Executive Briefings

A Talk With the Navy's Supply Chain Commander

Rear Admiral Mark Heinrich, commander of the Naval Supply Systems Command and chief of the Supply Corps, reveals what it's like to oversee one of the world's most complex and critical supply chains.

The mission of the Naval Supply Systems Command (NAVSUP) is vast and wide-ranging. The organization is responsible for integrating the Navy's entire supply chain. It maintains a network of fleet logistics centers, provides manpower, and orders and loads what's needed aboard ship. A command center in Mechanicsburg, Pa., manages inventory control for both ships and aircraft. In addition, the command overseas the Navy Exchange, which takes care of the needs of sailors through a chain of 300 stores. "We are very multi-disciplinary," says Heinrich.

Even with its huge resources, NAVSUP must deal with budgetary concerns, especially in the current, slowly recovering economy. "We have to make every dollar count," says Heinrich. "Our goal is to ensure that we know as commanders where money gets spent."

Last year, NAVSUP implemented a new enterprise resource planning system. As with many private companies that install complex ERP applications, the task was a difficult one, spanning four years. Completed in August 2012, it now is available to some 4,000 users around the world.

As if internal integration weren't hard enough, NAVSUP must coordinate its supply efforts with other branches of the military. Heinrich says the agency needs an efficient means of sharing equipment and parts. It's especially crucial to work closely with the Defense Logistics Agency, which manages around five million items.

Also on NAVSUP's list of responsibilities is keeping sailors fed. It maintains performance-based contracts with vendors around the world, says Heinrich.

Recent environmental efforts include the purchase of biofuels and assorted biodegradable materials, as well as the running of plastic-waste processors aboard ships.

To view video in its entirety, click here


Keywords: supply chain, supply chain management, Navy supply chain, inventory management, inventory control, global logistics, transportation management, warehouse management, supply chain systems, supply chain planning, supply chain risk management

The mission of the Naval Supply Systems Command (NAVSUP) is vast and wide-ranging. The organization is responsible for integrating the Navy's entire supply chain. It maintains a network of fleet logistics centers, provides manpower, and orders and loads what's needed aboard ship. A command center in Mechanicsburg, Pa., manages inventory control for both ships and aircraft. In addition, the command overseas the Navy Exchange, which takes care of the needs of sailors through a chain of 300 stores. "We are very multi-disciplinary," says Heinrich.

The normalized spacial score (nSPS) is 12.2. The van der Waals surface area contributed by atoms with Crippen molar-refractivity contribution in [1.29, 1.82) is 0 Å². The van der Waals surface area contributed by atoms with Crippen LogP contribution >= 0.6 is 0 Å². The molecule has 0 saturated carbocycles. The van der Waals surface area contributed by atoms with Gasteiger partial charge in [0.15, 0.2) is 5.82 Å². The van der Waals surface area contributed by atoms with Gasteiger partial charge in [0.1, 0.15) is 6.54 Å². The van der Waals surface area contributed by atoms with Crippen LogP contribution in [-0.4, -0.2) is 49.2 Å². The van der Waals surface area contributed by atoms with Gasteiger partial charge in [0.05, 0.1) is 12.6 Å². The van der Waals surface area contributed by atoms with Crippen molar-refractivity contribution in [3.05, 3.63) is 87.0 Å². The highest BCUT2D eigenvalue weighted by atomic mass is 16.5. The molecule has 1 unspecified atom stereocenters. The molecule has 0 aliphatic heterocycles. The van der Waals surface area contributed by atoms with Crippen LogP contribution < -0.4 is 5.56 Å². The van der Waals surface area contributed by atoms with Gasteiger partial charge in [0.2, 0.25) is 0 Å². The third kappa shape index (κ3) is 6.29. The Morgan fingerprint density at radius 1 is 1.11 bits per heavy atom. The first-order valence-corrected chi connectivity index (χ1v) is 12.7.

Even with its huge resources, NAVSUP must deal with budgetary concerns, especially in the current, slowly recovering economy. "We have to make every dollar count," says Heinrich. "Our goal is to ensure that we know as commanders where money gets spent."

Last year, NAVSUP implemented a new enterprise resource planning system. As with many private companies that install complex ERP applications, the task was a difficult one, spanning four years. Completed in August 2012, it now is available to some 4,000 users around the world.

As if internal integration weren't hard enough, NAVSUP must coordinate its supply efforts with other branches of the military. Heinrich says the agency needs an efficient means of sharing equipment and parts. It's especially crucial to work closely with the Defense Logistics Agency, which manages around five million items.

Also on NAVSUP's list of responsibilities is keeping sailors fed. It maintains performance-based contracts with vendors around the world, says Heinrich.

Recent environmental efforts include the purchase of biofuels and assorted biodegradable materials, as well as the running of plastic-waste processors aboard ships.

To view video in its entirety, click here


Keywords: supply chain, supply chain management, Navy supply chain, inventory management, inventory control, global logistics, transportation management, warehouse management, supply chain systems, supply chain planning, supply chain risk management